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FARMING

Spain reports isolated case of mad cow disease

A farm in Salamanca has detected a rare case of bovine spongiform encephalopathy (BSE), commonly called mad cow disease.

Spain reports isolated case of mad cow disease
Photo: AFP

Spain's Ministry of Agriculture confirmed that a case of BSE had been recorded in the northwestern province of Castilla y Leon, the World Organisation for Animal Health (OIE) said on Friday.

The diseased cow, which belonged to a herd of 134 cattle on a farm  in the village of Horcajo Medianero, near Salamanca, was destroyed after routine controls found that it tested positive for atypical BSE type L. The case was then reported to the OIE as protocol demands.

The Ministry of Agriculture said the case did not pose a threat to public health.

Mad cow disease causes a degeneration of the brain and spinal cord in cattle, which can be transmitted to humans through eating beef.

BSE was first reported in Britain in the mid-1980s when it was linked to a human variant of the fatal brain-wasting disease.

Britain was seriously affected by an epidemic that also affected other countries, including Spain, where 741 cases were detected between 1995 and 2007.

The number of cases of BSE plummeted after bans were introduced on feed that included meat and bone meal from infected cows believed to cause the disease.

 

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FARMING

WTO rules US tariffs on Spanish olives breach rules

A US decision to slap steep import duties on Spanish olives over claims they benefited from subsidies constituted a violation of international trade rules, the World Trade Organisation ruled Friday.

WTO rules US tariffs on Spanish olives breach rules
Farmers had just begun harvesting olives in southern Spain when former US President Donald Trump soured the mood with the tariffs' announcement. Photo: Jorge Guerrero/AFP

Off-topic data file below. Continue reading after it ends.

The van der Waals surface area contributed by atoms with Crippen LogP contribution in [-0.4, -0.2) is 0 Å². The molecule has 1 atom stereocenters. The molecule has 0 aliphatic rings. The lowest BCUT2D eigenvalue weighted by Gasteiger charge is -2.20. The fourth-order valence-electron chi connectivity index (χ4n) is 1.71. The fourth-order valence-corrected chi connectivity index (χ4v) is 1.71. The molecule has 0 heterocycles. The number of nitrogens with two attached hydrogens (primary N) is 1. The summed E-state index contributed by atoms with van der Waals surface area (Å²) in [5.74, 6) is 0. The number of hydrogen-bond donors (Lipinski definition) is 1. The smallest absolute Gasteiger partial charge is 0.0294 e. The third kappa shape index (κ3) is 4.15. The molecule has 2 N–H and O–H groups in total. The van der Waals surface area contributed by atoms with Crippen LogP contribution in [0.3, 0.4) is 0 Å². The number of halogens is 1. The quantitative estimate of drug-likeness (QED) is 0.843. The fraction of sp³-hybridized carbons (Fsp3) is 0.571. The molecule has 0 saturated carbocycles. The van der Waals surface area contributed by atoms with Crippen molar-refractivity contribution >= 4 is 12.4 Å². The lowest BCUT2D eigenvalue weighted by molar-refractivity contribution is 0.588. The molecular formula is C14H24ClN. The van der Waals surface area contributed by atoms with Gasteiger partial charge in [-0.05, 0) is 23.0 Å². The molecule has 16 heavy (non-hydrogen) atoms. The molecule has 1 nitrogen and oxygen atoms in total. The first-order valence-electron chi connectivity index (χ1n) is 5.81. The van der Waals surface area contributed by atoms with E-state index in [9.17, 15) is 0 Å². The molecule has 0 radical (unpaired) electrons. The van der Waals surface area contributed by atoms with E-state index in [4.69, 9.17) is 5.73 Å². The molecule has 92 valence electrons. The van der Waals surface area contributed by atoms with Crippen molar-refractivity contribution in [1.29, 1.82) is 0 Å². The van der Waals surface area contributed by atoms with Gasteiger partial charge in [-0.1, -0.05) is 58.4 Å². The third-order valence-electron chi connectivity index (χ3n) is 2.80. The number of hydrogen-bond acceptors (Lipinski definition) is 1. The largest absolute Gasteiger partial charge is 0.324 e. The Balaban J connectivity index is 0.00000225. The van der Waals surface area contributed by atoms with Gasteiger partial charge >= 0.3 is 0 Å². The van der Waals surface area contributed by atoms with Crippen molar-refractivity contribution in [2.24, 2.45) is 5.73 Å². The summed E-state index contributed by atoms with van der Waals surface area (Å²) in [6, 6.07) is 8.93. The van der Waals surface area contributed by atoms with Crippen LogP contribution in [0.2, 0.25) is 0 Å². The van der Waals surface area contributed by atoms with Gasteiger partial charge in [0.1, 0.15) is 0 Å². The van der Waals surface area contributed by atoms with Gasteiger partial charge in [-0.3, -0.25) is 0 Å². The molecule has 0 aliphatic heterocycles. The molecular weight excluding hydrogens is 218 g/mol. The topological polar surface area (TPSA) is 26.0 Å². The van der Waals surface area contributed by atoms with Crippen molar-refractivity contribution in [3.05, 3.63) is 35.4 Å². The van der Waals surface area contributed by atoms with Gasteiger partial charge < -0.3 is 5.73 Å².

Former US president Donald Trump’s administration slapped extra tariffs on Spain’s iconic agricultural export in 2018, considering their olives were subsidised and being dumped on the US market at prices below their real value.

The combined rates of the anti-subsidy and anti-dumping duties go as high as 44 percent.

The European Commission, which handles trade policy for the 27 EU states, said the move was unacceptable and turned to the WTO, where a panel of experts was appointed to examine the case.

In Friday’s ruling, the WTO panel agreed with the EU’s argument that the anti-subsidy duties were illegal.

But it did not support its stance that the US anti-dumping duties violated international trade rules.

The panel said it “recommended that the United States bring its measures into conformity with its obligations”.

EU trade commissioner Valdis Dombrovskis hailed the ruling, pointing out that the US duties “severely hit Spanish olive producers.”

Demonstrators take part in a 2019 protest in Madrid, called by the olive sector
Demonstrators take part in a 2019 protest in Madrid called by the olive sector to denounce low prices of olive oil and the 25 percent tariff that Spanish olives and olive oil faced in the United States. (Photo by PIERRE-PHILIPPE MARCOU / AFP)
 

“We now expect the US to take the appropriate steps to implement the WTO ruling, so that exports of ripe olives from Spain to the US can resume under normal conditions,” he said.

The European Commission charges that Spain’s exports of ripe olives to the United States, which previously raked in €67 million ($75.6 million) annually, have shrunk by nearly 60 percent since the duties were imposed.

The office of the US Trade Representative in Washington did not immediately comment on the ruling.

According to WTO rules, the parties have 60 days to file for an appeal.

If the United States does file an appeal though, it would basically amount to a veto of the ruling.

That is because the WTO Appellate Body — also known as the supreme court of world trade — stopped functioning in late 2019 after Washington blocked the appointment of new judges.

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